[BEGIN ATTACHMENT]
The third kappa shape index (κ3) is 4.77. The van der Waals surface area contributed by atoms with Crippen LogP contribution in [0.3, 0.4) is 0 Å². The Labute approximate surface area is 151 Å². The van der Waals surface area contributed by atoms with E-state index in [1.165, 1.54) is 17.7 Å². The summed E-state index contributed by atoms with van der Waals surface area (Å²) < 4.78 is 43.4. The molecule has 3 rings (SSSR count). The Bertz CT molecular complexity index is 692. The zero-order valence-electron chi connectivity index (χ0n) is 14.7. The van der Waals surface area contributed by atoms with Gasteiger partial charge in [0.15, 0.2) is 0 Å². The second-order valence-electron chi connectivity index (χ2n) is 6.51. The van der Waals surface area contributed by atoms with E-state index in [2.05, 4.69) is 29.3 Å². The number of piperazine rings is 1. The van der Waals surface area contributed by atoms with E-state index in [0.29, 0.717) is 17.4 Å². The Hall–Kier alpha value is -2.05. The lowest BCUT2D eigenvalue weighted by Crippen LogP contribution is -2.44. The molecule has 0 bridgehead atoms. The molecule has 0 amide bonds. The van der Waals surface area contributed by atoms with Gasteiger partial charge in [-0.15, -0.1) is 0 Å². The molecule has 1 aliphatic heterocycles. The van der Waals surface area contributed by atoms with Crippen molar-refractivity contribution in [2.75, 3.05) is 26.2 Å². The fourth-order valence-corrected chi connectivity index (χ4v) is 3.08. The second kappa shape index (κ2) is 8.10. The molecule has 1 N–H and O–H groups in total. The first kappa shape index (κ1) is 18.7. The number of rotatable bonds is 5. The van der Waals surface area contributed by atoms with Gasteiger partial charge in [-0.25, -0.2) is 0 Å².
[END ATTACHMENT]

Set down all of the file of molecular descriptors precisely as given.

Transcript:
The third kappa shape index (κ3) is 4.77. The van der Waals surface area contributed by atoms with Crippen LogP contribution in [0.3, 0.4) is 0 Å². The Labute approximate surface area is 151 Å². The van der Waals surface area contributed by atoms with E-state index in [1.165, 1.54) is 17.7 Å². The summed E-state index contributed by atoms with van der Waals surface area (Å²) < 4.78 is 43.4. The molecule has 3 rings (SSSR count). The Bertz CT molecular complexity index is 692. The zero-order valence-electron chi connectivity index (χ0n) is 14.7. The van der Waals surface area contributed by atoms with Gasteiger partial charge in [0.15, 0.2) is 0 Å². The second-order valence-electron chi connectivity index (χ2n) is 6.51. The van der Waals surface area contributed by atoms with E-state index in [2.05, 4.69) is 29.3 Å². The number of piperazine rings is 1. The van der Waals surface area contributed by atoms with E-state index in [0.29, 0.717) is 17.4 Å². The Hall–Kier alpha value is -2.05. The lowest BCUT2D eigenvalue weighted by Crippen LogP contribution is -2.44. The molecule has 0 bridgehead atoms. The molecule has 0 amide bonds. The van der Waals surface area contributed by atoms with Gasteiger partial charge in [-0.15, -0.1) is 0 Å². The molecule has 1 aliphatic heterocycles. The van der Waals surface area contributed by atoms with Crippen molar-refractivity contribution in [2.75, 3.05) is 26.2 Å². The fourth-order valence-corrected chi connectivity index (χ4v) is 3.08. The second kappa shape index (κ2) is 8.10. The molecule has 1 N–H and O–H groups in total. The first kappa shape index (κ1) is 18.7. The number of rotatable bonds is 5. The van der Waals surface area contributed by atoms with Gasteiger partial charge in [-0.25, -0.2) is 0 Å².